The good news here is that user agents are constantly becoming more sophisticated and capable of handling a wide variety of pages. The bad news is that you can’t leave old and badly designed pages “as is”: Your pages must support these assistive technologies as they evolve.

It’s a Good Time to Start Being Accessible

If, when building your component’s templates, you take advantage of the features of HTML5, leverage the built-in functionality of third-party components, and just implement good client-side design, then you’ll go a long way to making your site accessible.

You can even do some automated testing to see how well you’re dong: There are multiple tools to determine if your site has significant accessibility issues. To quote the W3C, “Web accessibility evaluation tools can help you quickly identify potential accessibility issues. You can use them through all phases of the web design and development process. Tools can provide fully-automated checks, and help you with manual review.”

But, as the W3C also says, “Human judgement is required” to find out how accessible your site really is—“Web accessibility evaluation tools can not determine accessibility, they can only assist in doing so.”

To determine how accessible your site is, you need to interact with your pages with a sceptical eye—but that doesn’t have to be hard either. Just testing how your pages work if you use stylesheets that reduce your pages to black and white with all the images removed will tell you a great deal. Attempting to interact with your pages using common user agents will also reveal a lot about how accessible your site is.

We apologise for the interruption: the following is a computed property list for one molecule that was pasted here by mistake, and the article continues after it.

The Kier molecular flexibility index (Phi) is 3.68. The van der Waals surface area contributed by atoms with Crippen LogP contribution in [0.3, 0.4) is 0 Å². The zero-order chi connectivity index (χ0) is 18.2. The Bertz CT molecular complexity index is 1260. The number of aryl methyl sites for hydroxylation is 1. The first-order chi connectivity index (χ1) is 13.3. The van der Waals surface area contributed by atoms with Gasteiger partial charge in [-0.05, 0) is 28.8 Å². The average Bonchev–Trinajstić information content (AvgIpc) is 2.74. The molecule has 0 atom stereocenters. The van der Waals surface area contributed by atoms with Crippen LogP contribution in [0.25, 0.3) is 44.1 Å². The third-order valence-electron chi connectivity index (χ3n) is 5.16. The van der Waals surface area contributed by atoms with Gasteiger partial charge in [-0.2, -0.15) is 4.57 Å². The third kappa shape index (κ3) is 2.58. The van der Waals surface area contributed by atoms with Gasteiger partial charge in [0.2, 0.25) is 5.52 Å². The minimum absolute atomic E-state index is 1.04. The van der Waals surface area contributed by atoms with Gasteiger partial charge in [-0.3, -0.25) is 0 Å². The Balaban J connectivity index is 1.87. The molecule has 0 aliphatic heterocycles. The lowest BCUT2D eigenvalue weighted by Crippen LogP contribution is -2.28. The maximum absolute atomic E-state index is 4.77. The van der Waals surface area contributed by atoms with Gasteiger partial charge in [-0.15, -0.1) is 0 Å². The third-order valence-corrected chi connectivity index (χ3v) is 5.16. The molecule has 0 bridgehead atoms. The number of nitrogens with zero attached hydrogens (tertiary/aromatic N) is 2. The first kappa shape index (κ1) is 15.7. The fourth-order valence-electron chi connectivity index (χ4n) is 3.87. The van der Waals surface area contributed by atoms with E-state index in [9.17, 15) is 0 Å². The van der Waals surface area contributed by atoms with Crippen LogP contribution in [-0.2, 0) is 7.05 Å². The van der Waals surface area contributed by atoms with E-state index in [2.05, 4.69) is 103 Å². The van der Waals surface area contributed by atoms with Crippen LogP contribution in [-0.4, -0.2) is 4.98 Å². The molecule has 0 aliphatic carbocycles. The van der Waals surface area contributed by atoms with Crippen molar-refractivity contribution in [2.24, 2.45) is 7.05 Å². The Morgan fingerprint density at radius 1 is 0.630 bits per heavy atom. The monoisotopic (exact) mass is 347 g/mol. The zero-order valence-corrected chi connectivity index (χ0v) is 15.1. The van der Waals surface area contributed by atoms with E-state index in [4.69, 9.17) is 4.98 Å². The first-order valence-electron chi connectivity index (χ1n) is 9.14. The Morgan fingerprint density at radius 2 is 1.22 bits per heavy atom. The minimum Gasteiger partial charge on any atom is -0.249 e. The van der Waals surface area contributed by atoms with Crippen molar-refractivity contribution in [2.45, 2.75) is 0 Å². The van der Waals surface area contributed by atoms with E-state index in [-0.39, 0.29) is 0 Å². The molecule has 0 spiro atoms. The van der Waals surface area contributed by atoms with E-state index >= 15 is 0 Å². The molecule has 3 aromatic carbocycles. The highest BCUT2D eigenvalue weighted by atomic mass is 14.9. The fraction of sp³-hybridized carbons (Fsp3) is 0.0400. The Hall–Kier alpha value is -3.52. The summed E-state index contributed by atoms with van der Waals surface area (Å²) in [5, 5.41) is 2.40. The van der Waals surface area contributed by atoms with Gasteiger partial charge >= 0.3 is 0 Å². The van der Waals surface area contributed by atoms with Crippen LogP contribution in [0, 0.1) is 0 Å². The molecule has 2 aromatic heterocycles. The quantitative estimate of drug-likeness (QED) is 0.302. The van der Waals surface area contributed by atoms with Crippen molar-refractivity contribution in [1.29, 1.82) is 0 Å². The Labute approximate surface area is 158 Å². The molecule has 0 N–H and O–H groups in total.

So, while HTML5, sensible design and third-party components can take care of multiple accessibility requirements, in the end (like all UI and client-side issues), accessibility is in the eye of the user. Take the time to be your own user and, in the end, all your users will benefit.

Peter Vogel
About the Author

Peter Vogel

Peter Vogel is a system architect and principal in PH&V Information Services. PH&V provides full-stack consulting from UX design through object modeling to database design. Peter also writes courses and teaches for Learning Tree International.